Courses by Semester

Spring 2010

COURSES IN HISTORY, CULTURE, POLITICS

ARABIC

ARAB 10200 BEGINNING ARABIC II HU LA 3a g
4 CREDITS
INSTRUCTORS:
01: Hayder Assad, Muller 117, 4-5140
02: Faten Houissa, Admin Annex 114, 4-3056
ENROLLMENT: 15
PREREQUISITES: ARAB 10100 or permission of instructor.

OBJECTIVES: The course is a continuation of Arabic 101.  It will continue to provide a thorough grounding in the four language skills of listening, speaking, reading, and writing.  The student who successfully completes this course will be able to: 1) understand and actively participate in simple conversations involving basic practical and social situations (introductions, greetings, school, home and family, work, simple instructions, etc.); 2) read Arabic material of limited complexity and variety (simple narrative and descriptive texts,  directions,  etc.); 3)write simple compositions describing a place, an event, or a personal experience.  An important objective of the course is familiarizing students with basic facts about the geography, history, and culture of the Arab world.


ARAB 20200-01 INTERMEDIATE ARABIC II
HU LA 3a g
3 CREDITS
INSTRUCTOR: Hayder Assad, Muller 117, 4-5140
ENROLLMENT: 15
PREREQUISITES: ARAB 20100 with a grade of C- or better or permission of instructor.

OBJECTIVES: This course is a continuation of Arabic 201. 

COURSES IN COMPARATIVE AND INTERNATIONAL STUDY

HISTORY

HIST 22800-01 ISLAM IN THE MODERN WORLD HU LA
3 CREDITS
INSTRUCTOR: Jason Freitag, Muller 423, Ext. 4-5798
ENROLLMENT: 25
PREREQUISITES: One course in the humanities or social sciences; sophomore standing or above.

OBJECTIVES: This class will examine the histories of Islamic societies in the nineteenth and twentieth centuries, and their responses to the challenges of modernity. The course will cover a range of historical moments, including the decline of the Ottoman Empire, European colonialism in Muslim lands, the rise of nationalism and nation-states in the Middle East and Islamic Asia, the Arab-Israeli conflict, the partition of India, the Islamic revolution in Iran, and the Gulf wars in Iraq. We will also cover a range of issues present in Islamic societies including the tension between militancy and quietism, religious extremism, women's economic empowerment and the changing roles of men and women as aspects of traditional Islamic society are transformed over time. Finally, the class will consider the relationship between terrorism and Islamic ideologies, and attempt to contextualize the political dimensions of Islam and its role in shaping Muslim identities worldwide.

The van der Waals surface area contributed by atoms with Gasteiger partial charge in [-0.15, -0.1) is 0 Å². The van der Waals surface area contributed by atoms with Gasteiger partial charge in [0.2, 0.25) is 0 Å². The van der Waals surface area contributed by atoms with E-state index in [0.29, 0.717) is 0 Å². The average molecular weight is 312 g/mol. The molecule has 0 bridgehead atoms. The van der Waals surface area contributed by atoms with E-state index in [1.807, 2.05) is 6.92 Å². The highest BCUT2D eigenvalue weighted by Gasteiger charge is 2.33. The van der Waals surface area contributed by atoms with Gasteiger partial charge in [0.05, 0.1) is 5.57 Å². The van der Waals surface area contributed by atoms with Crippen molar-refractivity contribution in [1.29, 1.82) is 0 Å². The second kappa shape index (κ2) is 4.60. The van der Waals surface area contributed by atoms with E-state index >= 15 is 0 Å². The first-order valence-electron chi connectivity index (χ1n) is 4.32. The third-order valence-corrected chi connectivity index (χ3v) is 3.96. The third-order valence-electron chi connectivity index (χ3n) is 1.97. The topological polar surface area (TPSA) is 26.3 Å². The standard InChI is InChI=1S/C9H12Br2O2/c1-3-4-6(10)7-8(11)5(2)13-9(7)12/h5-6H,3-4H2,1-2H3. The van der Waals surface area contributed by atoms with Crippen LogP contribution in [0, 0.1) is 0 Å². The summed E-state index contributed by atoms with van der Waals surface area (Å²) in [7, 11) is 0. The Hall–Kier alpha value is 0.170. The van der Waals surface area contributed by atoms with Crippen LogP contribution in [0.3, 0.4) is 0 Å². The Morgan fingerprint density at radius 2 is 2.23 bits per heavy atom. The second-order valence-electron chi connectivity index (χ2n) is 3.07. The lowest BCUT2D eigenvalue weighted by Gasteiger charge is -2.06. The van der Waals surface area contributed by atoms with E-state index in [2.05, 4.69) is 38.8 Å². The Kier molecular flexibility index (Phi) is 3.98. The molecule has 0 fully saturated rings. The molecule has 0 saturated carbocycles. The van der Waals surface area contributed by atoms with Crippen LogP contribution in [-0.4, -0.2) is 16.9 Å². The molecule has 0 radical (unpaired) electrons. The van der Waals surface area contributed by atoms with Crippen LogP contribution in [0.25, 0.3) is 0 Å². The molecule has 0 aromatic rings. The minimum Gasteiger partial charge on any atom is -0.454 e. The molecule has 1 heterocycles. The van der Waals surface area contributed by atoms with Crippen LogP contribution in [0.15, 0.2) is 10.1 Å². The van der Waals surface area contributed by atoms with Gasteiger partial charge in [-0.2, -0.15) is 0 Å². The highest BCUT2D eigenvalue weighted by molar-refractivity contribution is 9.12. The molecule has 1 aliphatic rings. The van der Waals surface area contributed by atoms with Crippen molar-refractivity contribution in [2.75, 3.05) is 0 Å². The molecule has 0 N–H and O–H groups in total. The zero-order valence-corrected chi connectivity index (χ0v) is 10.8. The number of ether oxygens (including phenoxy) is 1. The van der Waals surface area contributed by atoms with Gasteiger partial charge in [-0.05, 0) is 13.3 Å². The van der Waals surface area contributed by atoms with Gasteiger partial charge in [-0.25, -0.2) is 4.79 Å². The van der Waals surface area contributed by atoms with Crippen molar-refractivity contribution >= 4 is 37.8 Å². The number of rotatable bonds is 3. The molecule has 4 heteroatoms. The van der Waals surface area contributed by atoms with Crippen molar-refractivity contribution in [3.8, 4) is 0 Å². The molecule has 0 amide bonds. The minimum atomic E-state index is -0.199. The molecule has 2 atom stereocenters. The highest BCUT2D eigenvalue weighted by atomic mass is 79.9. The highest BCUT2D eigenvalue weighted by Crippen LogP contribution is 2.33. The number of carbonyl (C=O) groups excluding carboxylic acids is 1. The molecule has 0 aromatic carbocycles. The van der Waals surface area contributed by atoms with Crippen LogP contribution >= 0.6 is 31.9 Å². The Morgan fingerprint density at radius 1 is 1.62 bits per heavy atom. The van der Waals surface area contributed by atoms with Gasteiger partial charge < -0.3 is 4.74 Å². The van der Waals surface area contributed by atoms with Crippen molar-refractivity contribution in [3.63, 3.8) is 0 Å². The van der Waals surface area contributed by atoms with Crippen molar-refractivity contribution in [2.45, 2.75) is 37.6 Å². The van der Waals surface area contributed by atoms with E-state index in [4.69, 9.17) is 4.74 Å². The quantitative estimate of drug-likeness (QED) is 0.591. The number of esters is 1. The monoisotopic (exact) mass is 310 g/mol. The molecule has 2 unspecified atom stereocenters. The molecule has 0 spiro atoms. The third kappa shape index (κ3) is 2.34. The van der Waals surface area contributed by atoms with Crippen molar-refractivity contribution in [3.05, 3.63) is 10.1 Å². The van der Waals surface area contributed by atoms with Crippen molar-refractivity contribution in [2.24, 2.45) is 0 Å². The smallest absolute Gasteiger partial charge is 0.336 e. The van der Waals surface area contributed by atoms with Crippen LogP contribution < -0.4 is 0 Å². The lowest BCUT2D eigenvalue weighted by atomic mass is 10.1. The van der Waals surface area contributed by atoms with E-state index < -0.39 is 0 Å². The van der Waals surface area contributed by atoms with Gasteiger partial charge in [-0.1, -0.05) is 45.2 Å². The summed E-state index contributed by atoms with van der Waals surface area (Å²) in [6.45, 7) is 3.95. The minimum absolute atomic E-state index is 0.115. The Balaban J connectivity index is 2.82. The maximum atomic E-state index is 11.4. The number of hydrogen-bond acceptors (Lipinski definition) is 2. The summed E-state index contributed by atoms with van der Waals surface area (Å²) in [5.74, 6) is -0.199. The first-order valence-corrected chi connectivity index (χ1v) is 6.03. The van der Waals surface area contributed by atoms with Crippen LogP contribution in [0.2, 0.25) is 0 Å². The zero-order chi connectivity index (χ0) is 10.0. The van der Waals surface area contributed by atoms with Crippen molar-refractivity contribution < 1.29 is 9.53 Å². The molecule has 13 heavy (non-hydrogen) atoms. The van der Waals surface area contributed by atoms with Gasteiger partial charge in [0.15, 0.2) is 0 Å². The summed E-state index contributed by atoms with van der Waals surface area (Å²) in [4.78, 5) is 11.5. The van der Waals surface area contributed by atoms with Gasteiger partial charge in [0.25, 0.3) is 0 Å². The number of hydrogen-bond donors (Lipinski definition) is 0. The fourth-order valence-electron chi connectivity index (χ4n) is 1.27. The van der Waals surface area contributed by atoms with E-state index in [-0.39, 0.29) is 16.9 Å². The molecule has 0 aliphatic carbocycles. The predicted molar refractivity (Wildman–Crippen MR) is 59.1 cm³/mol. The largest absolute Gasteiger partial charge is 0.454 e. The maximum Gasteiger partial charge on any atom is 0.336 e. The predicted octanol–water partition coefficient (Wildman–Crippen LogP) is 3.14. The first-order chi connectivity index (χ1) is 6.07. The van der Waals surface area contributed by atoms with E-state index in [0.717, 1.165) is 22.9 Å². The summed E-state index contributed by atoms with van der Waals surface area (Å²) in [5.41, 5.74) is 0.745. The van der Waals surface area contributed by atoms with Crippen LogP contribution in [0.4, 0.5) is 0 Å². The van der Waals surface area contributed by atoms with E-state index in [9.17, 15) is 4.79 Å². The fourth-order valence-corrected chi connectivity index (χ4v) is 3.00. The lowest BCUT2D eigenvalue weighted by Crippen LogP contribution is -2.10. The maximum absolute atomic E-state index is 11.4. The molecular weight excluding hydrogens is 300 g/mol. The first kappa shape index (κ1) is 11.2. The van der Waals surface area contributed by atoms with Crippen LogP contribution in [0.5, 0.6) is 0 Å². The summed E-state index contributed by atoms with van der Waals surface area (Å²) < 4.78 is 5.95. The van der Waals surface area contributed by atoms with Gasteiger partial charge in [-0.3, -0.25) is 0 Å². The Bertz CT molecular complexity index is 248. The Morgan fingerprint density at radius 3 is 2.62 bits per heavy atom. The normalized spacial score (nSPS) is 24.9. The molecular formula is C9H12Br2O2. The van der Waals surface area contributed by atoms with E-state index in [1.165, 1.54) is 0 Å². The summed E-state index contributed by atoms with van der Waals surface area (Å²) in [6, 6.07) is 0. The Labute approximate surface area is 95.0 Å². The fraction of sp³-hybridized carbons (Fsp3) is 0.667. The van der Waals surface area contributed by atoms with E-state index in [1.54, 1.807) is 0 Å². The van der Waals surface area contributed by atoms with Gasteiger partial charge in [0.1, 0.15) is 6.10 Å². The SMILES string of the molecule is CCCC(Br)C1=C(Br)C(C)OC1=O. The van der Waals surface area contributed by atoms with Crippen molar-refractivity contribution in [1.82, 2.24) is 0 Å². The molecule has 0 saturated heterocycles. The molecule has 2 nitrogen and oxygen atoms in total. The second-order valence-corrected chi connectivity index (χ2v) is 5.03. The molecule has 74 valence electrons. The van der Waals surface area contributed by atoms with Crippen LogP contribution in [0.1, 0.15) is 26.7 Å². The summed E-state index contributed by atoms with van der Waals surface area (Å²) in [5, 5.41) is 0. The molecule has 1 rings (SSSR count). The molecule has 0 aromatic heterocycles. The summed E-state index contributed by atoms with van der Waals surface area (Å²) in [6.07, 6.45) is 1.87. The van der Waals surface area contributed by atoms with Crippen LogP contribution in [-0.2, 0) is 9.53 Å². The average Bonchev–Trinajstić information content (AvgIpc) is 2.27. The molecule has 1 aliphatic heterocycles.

STUDENTS: Open to all students.
FORMAT AND STYLE: Interactive lectures, discussion of assigned readings, student presentations.
REQUIREMENTS: Readings, response papers, class attendance and participation, critical essay (which will form the basis of an end-of-semester presentation).
GRADING: Based on performance on each of the above requirements.

SPANISH

SPAN 24500-01  ISLAM CULTURE IN SPANISH LITERATURE LA
3 CREDITS
INSTRUCTOR: Sabatino Maglione, Muller 428, 4-3545
ENROLLMENT: 25

OBJECTIVES: This course will explore examples of the immense and powerful impress made by Islamic culture on Spanish literature from the Middle Ages to the present. During the first part of the semester, the course will survey the controversial “Westerness” of Spanish culture, facts and fancies of Islam invasion and colonization of Spain, and the subsequent arabization of Al-Andalus under the Umayyad calipliate of Cordoba. The course will then proceed to examine Muslim representations in fragments from literary works such as Mozarabic Kharjas, The Ring of the Dove, The Cid, The Book of Good Love, Islam mysticism in St. John of the Cross and Santa Teresias Seven Castle of the Soul, Moorish-Aljamiada literature: The Story of Abencerraje and the Beautiful Xarifa, Ozmin and Daraja; Cervante’s Story of the Captive and Ricote and His Daughter. The course will dedicate its last two weeks to the representations of Muslims in The Crimson Manuscript, a contemporary novel by Antonio Gala. Students will view some videos depicting Islam-Spanish culture. All the readings are in English.